On Beauty, Art, and Pornography

I’ve learned of disagreement between some who feel that any image depicting nudity is pornography and, hence, should not be permitted in a Christian academy while others don’t view the matter that way. I am content that some brethren find any nudity offensive and would equate it, even in art, like pornography. One must certainly respect their conscience and the righteousness with which they want to conduct themselves in God’s sight. While I have no dog in the fight, either way, I will say that the subject as a whole is one of interest to me. I took a fine arts course in which we were exposed to certain pieces of art containing nudity, but since I was an adult in my thirties, I was not embarrassed by such despite being in mixed company. However, were I to have been younger and more immature, I would have behaved rather childishly and boorish. Perhaps with age and maturity (spiritual or mental) comes a capacity to appreciate certain things that one might have made perversions of in another stage of life. I can only answer for myself, but I do detect a difference between art and pornography.

One can easily make a case that nudity of any type is wrong and shouldn’t be endorsed from a Christian perspective. It was only after the primal transgression that Adam and Eve knew they were naked and felt shame (cf. Isaiah 47:3; Nahum 3:5; Habakkuk 2;15) to the point of covering their private parts (Genesis 3:7). Nakedness in itself isn’t shameful, however, because for a husband and wife they are rather to enjoy the other’s nakedness in the holiness of their marriage (cf. Proverbs 5:19; Song of Songs 7:1–13). Moreover, most mentions of nakedness in the Bible depict such as a reproachful state, and we who preach modesty and urge that people cover themselves respectably distinguish in that very display either the urge that would cause one to lust or not.

I feel that there is a need to be consistent by those who would argue that nudity in art is pornography, because if we view nudity in art as harmless then how can we denounce pornography? Perhaps for some people, nudity in art would be a stumbling block, but what may stumble one person may not another. We have likely all seen the erotic books on bookshelves in stores where Fabio is depicted, albeit shirtless, holding some young beauty in his arms who’s draped in a sheer nightgown. Such reading, we might offer, is smut, plain and simple. However, the Bible itself has similar so-called “smut” in the Song of Songs (Solomon). Portions of Proverbs has similar literature that conjures the erotic into the mind. Judah slept with his daughter-in-law while she posed as a prostitute, Dinah was raped, and even David lusted after and acted upon such toward Bathsheba whom he saw naked.

Can we ask ourselves an honest question? If we wouldn’t read such secular literature, what makes such in the Bible acceptable to people of faith who wouldn’t otherwise read such? Aside from the point that the Bible is given to us from heaven and is, therefore, divine literature, we can add that because it is such it isn’t subject to the same treatment as one would regard a smutty novel. Sure, the Bible contains similar literature that invokes the same mental images, but it is acceptable because it is heavenly and depicts the beauty of human nature and divine majesty. Roger Scruton wrote, “The purpose of pornography is to arouse vicarious desire; the purpose of erotic art is to portray the sexual desire of the people pictured within it—and if it also arouses the viewer … then it is an aesthetic defect, a ‘fall’ into another kind of interest than that which has beauty as its target (1).” The aim, either beauty or vicarious desire, is what determines whether art is indeed pornographic or not (2).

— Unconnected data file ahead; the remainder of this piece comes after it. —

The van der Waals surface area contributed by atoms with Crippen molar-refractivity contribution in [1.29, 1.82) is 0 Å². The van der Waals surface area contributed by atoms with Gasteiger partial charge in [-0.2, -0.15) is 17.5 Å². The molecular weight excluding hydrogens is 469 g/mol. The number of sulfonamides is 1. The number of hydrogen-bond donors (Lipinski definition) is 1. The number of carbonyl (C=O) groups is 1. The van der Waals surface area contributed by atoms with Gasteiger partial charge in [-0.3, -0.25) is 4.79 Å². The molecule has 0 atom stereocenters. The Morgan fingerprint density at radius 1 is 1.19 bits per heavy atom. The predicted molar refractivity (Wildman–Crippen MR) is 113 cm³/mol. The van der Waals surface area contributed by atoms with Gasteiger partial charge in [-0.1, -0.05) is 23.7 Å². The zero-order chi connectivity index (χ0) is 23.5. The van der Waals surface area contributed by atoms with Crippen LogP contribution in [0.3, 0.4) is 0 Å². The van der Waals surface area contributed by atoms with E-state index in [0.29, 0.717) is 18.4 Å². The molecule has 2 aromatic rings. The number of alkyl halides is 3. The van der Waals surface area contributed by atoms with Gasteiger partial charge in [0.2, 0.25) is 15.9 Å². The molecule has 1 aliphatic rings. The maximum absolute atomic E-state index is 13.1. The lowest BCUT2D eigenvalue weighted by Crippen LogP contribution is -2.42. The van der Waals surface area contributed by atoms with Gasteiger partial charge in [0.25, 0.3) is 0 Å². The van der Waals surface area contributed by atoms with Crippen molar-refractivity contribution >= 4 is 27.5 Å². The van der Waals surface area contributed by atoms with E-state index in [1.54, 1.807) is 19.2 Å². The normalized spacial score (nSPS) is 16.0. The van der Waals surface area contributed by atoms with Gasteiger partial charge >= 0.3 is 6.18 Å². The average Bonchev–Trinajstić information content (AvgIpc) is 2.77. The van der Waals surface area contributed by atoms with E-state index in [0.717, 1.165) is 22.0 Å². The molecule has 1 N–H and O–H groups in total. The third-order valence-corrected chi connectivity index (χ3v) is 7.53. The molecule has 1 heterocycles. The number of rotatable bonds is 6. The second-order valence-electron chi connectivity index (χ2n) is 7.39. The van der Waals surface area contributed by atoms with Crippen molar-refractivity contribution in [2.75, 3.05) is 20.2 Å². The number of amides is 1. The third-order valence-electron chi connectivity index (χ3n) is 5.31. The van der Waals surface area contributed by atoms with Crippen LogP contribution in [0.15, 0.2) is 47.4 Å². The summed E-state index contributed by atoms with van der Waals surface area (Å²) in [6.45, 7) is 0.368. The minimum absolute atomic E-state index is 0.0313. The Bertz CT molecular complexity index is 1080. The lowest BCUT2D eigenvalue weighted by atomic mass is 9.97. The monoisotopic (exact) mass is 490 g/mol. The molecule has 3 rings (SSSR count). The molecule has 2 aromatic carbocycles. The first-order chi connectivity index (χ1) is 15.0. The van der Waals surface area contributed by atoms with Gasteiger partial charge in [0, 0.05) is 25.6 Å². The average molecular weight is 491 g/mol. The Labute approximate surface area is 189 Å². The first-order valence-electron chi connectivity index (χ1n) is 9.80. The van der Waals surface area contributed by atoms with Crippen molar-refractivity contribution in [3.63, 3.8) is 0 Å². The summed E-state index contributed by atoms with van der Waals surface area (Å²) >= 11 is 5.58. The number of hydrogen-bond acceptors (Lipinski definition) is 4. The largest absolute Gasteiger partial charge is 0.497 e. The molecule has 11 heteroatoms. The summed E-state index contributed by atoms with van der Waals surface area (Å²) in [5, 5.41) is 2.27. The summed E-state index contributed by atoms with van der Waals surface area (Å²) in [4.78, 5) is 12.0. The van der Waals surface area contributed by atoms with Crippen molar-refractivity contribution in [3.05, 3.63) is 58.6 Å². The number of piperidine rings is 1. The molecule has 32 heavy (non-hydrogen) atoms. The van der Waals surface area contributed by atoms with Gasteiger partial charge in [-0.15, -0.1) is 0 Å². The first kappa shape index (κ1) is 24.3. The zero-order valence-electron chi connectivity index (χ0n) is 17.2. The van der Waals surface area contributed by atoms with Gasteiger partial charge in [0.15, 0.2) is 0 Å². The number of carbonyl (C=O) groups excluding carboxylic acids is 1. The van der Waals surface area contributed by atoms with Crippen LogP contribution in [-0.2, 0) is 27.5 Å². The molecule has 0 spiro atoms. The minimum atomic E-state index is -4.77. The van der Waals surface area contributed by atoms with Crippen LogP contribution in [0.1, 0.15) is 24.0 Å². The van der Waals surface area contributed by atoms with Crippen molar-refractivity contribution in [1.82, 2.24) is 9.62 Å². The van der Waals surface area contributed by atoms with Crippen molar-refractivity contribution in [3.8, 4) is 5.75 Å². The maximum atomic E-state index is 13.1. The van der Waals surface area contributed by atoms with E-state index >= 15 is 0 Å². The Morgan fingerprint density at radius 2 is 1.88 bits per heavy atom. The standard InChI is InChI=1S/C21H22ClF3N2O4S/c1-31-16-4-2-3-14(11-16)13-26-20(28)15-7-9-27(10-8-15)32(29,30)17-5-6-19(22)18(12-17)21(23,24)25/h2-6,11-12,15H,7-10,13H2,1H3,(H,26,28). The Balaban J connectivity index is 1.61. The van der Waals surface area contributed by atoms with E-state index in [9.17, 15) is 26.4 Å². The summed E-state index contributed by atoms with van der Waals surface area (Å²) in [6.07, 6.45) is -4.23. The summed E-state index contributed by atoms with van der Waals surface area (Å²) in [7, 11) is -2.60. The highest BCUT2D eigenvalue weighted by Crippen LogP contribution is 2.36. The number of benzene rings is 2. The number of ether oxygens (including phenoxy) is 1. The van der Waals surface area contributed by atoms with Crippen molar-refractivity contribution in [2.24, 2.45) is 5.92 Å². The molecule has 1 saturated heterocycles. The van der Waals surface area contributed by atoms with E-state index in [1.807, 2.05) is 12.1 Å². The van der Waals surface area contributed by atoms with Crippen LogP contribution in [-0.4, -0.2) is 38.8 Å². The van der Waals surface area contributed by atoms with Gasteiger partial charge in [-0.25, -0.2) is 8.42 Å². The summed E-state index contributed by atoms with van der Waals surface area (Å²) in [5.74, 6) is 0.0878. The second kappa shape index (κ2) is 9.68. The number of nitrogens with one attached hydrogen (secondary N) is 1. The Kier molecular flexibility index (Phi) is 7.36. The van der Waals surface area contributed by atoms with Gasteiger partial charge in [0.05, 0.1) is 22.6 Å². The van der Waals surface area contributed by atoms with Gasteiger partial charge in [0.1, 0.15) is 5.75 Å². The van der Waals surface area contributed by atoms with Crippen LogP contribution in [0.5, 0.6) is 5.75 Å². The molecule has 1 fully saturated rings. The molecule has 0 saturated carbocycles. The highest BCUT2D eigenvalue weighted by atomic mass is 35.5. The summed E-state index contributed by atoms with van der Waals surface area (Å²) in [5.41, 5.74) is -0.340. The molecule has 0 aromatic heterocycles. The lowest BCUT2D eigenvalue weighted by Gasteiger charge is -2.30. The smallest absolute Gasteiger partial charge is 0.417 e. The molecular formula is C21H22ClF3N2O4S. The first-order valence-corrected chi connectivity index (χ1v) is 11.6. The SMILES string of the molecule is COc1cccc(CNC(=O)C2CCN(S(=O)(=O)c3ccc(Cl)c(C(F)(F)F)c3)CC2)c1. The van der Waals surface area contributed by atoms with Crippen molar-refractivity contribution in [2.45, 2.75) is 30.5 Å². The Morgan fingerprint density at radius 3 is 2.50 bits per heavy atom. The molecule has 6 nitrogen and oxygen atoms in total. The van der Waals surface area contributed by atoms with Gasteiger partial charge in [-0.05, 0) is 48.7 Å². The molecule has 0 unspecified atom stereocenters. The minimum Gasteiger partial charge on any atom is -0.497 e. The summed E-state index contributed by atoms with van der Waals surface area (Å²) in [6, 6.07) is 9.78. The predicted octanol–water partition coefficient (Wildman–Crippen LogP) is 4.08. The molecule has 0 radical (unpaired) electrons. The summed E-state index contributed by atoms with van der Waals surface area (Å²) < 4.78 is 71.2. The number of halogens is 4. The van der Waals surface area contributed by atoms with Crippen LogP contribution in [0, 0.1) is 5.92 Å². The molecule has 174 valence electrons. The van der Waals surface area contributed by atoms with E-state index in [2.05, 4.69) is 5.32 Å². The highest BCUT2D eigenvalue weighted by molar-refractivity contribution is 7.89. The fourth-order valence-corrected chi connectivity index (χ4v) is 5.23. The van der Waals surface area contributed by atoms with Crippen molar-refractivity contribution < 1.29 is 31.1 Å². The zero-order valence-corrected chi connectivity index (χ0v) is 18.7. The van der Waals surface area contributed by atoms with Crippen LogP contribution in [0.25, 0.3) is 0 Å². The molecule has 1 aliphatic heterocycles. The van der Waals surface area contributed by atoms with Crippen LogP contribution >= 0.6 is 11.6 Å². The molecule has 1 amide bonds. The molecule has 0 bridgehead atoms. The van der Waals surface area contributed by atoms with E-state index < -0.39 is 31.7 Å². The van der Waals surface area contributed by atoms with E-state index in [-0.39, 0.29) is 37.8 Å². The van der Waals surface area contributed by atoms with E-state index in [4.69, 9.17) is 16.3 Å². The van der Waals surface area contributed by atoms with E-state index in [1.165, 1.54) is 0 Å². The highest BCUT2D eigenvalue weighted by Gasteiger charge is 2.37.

Some of our minds aren’t trained to distinguish this. I wouldn’t suggest teaching Judah sleeping with his daughter-in-law, Dinah being raped, or David lusting after Bathsheba to a children’s Bible school class. Their minds and maturity are not yet ready to receive such stories from the Bible and the truths that may go with them. However, we who are adults can better accept such without responding inappropriately. I believe art can be the same. Some of us can see a painting of Titian or Botticelli wherein nudity appears and not be aroused but appreciate the painting for its beauty which is meant to point us to something higher, something heavenly.

  1. Roger Scruton, Beauty (Oxford: Oxford University Press, 2009), 159.
  2. For further reading on the topic I would suggest, in addition to Scruton’s book, Leo Tolstoy, What is Art?, trans. Richard Pevear and Larissa Volokhonsky (New York: Penguin Classics, 1995); Georg Hegel, Introductory Lectures on Aesthetics, trans. Bernard Bosanquet (New York: Penguin Books, 1993).

Steven Hunter (PhD, Faulkner University) is the preaching minister for the Glendale Road Church of Christ in Murray, KY. He's also authored several books for Start2Finish, and Classically Christian explores Christianity from a church-historical perspective. Steven enjoys reading books, drinking coffee, and is a practitioner of Goshin Ryu Jujutsu—a traditional Japanese martial art.